The five-panel front doors became a very special and time consuming project. The old ones were so rotten that there was no other option but replacement. My contractor and other people in the building trade advised me to get some sturdy steel ones. That kind of door would be as flat as a pancake, lacking any appropriate character, a radical departure from the five-panel look. I scanned dozens of catalogs but found none of them featured what I needed. I also pursued retired furniture makers hoping that they could make me a couple from scratch. When I did find someone he told me that he no longer possessed the necessary tools. But, when I was about to give up, I got lucky. During one of my last attempts a sales rep. at DeLeeuw Lumber overheard me complain about the limitations of the same standardized stuff that was part and parcel of every lumber yard's order books. He thought that he had recently seen what I wanted at a Chicago lumber yard. A quick phone call proved the accuracy of his memory. They were five-panel doors all right! One remaining problem was that the doors were five inches too wide. But I bought them and anyway after the DeLeeuw people assured me that they could take them apart, size them and put them back together again. The finished product all painted and white and with appropriate hardware, always looked authentic and beautiful.

We also tried to do some of the work ourselves. The construction people were very good at letting us do so. Often they'd ask if they should do it or if we wanted to do it ourselves. We bought gallons of paint, stain and varnish from Repcolite. Outside I burned and scraped layers of paints off window frames before repainting. Speaking of windows, I also constructed new window screens. Inside Miriam and I painted the ceilings and all the walls that were not papered. We also stained and varnished the floor in the main living area. Daughter Chris helped painting the bathroom.

The ceiling was also a particular challenge. When the construction people cut a hole for the planned staircase, we discovered four layers of acoustical tile. My original plan was to put new tile over the old but when we realized how many layers were there already, we made the decision to remove the old ones first. It was such a pleasant surprise to discover that the original ceiling, consisting of wood siding, was quite unique and in good condition. It took many hours of filling thousands of nail holes, sanding and painting. When finished the effect was quite nice. However, it left me with a tennis elbow that bothered me for weeks.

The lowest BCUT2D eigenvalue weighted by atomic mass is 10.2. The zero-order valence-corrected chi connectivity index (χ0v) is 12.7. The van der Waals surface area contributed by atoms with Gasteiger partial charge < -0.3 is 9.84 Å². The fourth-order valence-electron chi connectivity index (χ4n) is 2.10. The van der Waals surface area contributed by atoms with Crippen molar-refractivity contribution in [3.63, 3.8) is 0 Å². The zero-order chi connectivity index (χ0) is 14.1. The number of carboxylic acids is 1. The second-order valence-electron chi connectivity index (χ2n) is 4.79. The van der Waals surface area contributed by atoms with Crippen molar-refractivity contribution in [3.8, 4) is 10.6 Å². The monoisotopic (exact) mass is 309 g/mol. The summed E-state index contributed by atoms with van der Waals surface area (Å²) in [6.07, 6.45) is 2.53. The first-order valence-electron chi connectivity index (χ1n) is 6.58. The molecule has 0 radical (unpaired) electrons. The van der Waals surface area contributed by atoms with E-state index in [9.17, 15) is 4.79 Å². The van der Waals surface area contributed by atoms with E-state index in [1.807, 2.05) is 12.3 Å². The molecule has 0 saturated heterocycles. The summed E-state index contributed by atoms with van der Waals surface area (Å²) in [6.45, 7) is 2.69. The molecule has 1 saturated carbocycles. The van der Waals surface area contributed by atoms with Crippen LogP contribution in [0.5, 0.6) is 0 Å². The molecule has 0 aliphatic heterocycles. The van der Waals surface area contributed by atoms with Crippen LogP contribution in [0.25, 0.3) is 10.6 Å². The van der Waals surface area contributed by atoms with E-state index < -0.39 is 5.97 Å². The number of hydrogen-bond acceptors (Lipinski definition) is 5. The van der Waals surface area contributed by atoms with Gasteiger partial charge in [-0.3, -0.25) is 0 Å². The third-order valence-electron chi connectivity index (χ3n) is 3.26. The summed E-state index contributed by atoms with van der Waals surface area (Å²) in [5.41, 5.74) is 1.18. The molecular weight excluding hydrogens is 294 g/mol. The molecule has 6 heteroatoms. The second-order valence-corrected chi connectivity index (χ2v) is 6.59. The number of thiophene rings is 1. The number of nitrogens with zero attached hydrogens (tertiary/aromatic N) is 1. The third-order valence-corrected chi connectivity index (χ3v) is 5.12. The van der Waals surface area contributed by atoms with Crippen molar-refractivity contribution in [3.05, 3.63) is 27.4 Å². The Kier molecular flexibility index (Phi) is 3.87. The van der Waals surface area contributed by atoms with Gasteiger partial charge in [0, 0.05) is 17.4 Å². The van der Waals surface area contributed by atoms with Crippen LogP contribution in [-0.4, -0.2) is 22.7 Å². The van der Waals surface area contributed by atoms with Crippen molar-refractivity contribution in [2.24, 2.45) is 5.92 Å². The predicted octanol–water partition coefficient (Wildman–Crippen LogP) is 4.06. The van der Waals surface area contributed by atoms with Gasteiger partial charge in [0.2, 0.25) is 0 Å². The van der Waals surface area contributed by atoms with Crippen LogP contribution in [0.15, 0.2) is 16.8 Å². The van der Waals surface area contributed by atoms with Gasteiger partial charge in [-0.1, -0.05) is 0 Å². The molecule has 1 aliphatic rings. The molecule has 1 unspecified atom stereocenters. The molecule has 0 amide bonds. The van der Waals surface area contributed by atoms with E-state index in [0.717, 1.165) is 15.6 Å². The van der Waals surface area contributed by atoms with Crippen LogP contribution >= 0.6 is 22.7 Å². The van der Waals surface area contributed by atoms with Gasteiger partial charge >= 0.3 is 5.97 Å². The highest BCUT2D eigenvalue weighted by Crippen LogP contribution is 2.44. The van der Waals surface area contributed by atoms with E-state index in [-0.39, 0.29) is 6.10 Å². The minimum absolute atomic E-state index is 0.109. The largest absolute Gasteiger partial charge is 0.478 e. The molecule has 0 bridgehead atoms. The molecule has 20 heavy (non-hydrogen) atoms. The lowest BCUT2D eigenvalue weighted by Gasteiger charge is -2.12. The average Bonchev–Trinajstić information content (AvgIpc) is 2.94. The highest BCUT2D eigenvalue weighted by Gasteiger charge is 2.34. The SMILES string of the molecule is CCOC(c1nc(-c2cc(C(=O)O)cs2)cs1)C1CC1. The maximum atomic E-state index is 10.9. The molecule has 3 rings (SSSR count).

Another special challenge was the floor. When we bought Peachbelt the floor was covered with 10-inch, vinyl tiles. Son Paul and I worked hours and hours to remove them with chisels and hammers, often one square at a time. Underneath the vinyl was a maple floor. It was rather obvious why it had been covered with something new and better looking and easier to keep clean. Because holes had been cut for furnace ducts, we had also discovered that there was an oak floor and two pine floors underneath the maple. Because the maple was not in the best shape, my first thought was to remove that layer and go for the more original, tongue-in-groove oak planking. But, as I thought about it, I realized that the oak had been covered for a good reason. I decided to leave well enough alone and just finish the maple. Earl Siems and I spent an entire Saturday and part of Sunday running a sanding machine almost non-stop. We tried to remove most gouging and burn spots (from hot coal) and make the floor less wavy. When we stopped working we had a very nice floor and four garbage bags full of sawdust.

The inside of the Peachbelt was stripped of everything inside. The exceptions were an old pull map, a Franklin stove and a worthless church pew that dated back to the days when the building was the Macedonia Baptist Church for migrant workers. What we missed most was the school bell. Because so many people in the community were interested in our project, I had hopes that someone would come forward with the missing item or give us information leading to its discovery. We were particularly hopeful when Kit Lane wrote about the restoration and the missing bell in the Fennville Herald. But, unexpectedly, the widespread awareness of the missing bell helped when a friend called to say that he had seen a school bell for sale along 56th Street just outside of Holland. Could it be a good bell for the Peachbelt? When I got out there it didn't take me long to conclude that it was in good condition and could work. I paid $65 for it. To my delight the screw holes fit and the pull rope, when dropped, fell precisely through a still existing hole in the ceiling. Maybe it wasn't the original bell, but it was just like the one that used to be there. It had a beautiful sound.